Gmail is constantly adding new features to their free email service, many of which incorporate new ways that you can communicate with your contacts.
One of these features is called “Meet” and it allows you to start or join a video meeting right from your inbox.
If you often use Gmail’s Meet feature, then this can be very convenient. But if you don’t use it at all, then that section of the screen is simply taking up space.
For a while after its introduction there wasn’t much you could do about it, but there is finally a way to remove it.
Our guide below will show you how to remove the Meet section from the Gmail interface when using it in a Web browser on a laptop or desktop computer.
If you have an event on your calendar that you don’t need to worry about any more, then find out how to cancel a Google meeting.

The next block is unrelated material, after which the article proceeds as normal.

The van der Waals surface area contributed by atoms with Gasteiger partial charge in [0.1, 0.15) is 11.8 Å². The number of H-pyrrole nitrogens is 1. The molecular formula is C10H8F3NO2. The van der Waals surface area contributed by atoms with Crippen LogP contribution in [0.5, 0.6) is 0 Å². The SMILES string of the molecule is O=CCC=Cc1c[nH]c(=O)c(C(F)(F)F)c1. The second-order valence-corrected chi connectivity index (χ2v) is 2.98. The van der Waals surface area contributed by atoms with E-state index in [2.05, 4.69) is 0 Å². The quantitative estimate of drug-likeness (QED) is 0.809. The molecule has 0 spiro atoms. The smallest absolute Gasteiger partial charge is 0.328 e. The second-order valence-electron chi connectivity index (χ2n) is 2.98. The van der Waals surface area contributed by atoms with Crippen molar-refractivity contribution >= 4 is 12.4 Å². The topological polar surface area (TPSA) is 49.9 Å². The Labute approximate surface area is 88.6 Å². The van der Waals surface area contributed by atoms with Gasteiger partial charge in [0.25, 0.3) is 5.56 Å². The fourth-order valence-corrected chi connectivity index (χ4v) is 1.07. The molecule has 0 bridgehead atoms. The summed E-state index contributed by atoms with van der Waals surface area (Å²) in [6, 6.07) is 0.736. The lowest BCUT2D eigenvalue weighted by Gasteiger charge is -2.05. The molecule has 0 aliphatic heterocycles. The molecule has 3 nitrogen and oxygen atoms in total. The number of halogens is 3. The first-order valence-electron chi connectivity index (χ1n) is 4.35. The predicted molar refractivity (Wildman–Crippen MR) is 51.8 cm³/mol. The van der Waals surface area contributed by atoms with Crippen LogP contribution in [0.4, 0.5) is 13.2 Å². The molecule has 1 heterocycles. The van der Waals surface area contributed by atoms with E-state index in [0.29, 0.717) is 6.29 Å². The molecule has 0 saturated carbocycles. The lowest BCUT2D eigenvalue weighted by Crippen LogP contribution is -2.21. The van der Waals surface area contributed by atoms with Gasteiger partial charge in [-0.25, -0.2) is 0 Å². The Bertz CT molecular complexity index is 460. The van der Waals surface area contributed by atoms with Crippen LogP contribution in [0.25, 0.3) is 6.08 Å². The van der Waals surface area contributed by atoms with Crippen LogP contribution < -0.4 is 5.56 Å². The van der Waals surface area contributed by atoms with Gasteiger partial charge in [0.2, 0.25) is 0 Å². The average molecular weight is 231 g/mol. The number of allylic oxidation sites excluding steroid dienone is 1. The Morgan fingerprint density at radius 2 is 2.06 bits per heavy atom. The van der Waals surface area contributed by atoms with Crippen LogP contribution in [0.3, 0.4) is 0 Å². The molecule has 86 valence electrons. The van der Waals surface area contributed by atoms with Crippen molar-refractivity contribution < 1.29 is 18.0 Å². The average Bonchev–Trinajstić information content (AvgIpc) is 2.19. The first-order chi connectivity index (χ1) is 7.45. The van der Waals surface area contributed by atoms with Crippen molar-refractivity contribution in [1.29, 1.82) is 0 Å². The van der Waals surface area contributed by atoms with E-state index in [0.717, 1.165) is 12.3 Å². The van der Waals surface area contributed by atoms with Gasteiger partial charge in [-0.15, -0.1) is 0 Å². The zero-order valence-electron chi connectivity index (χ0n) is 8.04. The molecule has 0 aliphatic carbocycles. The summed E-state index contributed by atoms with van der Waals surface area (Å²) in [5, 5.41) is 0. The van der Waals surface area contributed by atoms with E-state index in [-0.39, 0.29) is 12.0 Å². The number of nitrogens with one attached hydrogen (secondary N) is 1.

How to Hide the Meet Section in Gmail
The steps in this guide were performed in the desktop version of the Google Chrome Web browser. It will also work in other desktop browsers like Safari or Firefox.
Step 1: Sign into your Gmail account at https://mail.google.com.
Step 2: Click the gear icon at the top-right of the window.
Step 3: Choose the See all settings option.
Step 4: Select the Chat and Meet tab.
Step 5: Click the circle to the left of Hide the Meet section in the main menu, then click the Save Changes button.
Your inbox will then refresh, and the Meet section that was previously at the bottom-left of the window will be gone.
You can always restore the Meet section by returning to the Settings menu and re-enabling it.
Find out how to recall an email in Gmail if you would like to give yourself a small window of time after sending a message to recall it.
Matthew Burleigh has been writing tech tutorials since 2008. His writing has appeared on dozens of different websites and been read over 50 million times.
After receiving his Bachelor’s and Master’s degrees in Computer Science he spent several years working in IT management for small businesses. However, he now works full time writing content online and creating websites.
His main writing topics include iPhones, Microsoft Office, Google Apps, Android, and Photoshop, but he has also written about many other tech topics as well.